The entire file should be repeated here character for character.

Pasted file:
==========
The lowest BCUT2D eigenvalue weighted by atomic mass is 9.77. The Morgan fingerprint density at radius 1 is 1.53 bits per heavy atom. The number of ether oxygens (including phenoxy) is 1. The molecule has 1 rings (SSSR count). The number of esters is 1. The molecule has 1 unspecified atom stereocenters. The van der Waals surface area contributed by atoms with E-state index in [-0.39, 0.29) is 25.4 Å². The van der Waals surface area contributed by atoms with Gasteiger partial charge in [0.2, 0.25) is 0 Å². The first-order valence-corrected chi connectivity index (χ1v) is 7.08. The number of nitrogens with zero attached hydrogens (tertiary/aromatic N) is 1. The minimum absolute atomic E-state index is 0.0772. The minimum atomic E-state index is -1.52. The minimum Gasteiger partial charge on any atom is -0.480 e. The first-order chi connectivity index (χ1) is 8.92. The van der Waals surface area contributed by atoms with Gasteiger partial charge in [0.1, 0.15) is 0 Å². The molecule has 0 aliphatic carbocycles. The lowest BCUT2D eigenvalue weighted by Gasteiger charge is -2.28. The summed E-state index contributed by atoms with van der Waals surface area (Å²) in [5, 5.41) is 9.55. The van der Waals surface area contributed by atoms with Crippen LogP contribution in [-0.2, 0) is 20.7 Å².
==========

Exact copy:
The lowest BCUT2D eigenvalue weighted by atomic mass is 9.77. The Morgan fingerprint density at radius 1 is 1.53 bits per heavy atom. The number of ether oxygens (including phenoxy) is 1. The molecule has 1 rings (SSSR count). The number of esters is 1. The molecule has 1 unspecified atom stereocenters. The van der Waals surface area contributed by atoms with E-state index in [-0.39, 0.29) is 25.4 Å². The van der Waals surface area contributed by atoms with Gasteiger partial charge in [0.2, 0.25) is 0 Å². The first-order valence-corrected chi connectivity index (χ1v) is 7.08. The number of nitrogens with zero attached hydrogens (tertiary/aromatic N) is 1. The minimum absolute atomic E-state index is 0.0772. The minimum atomic E-state index is -1.52. The minimum Gasteiger partial charge on any atom is -0.480 e. The first-order chi connectivity index (χ1) is 8.92. The van der Waals surface area contributed by atoms with Gasteiger partial charge in [0.1, 0.15) is 0 Å². The molecule has 0 aliphatic carbocycles. The lowest BCUT2D eigenvalue weighted by Gasteiger charge is -2.28. The summed E-state index contributed by atoms with van der Waals surface area (Å²) in [5, 5.41) is 9.55. The van der Waals surface area contributed by atoms with Crippen LogP contribution in [-0.2, 0) is 20.7 Å².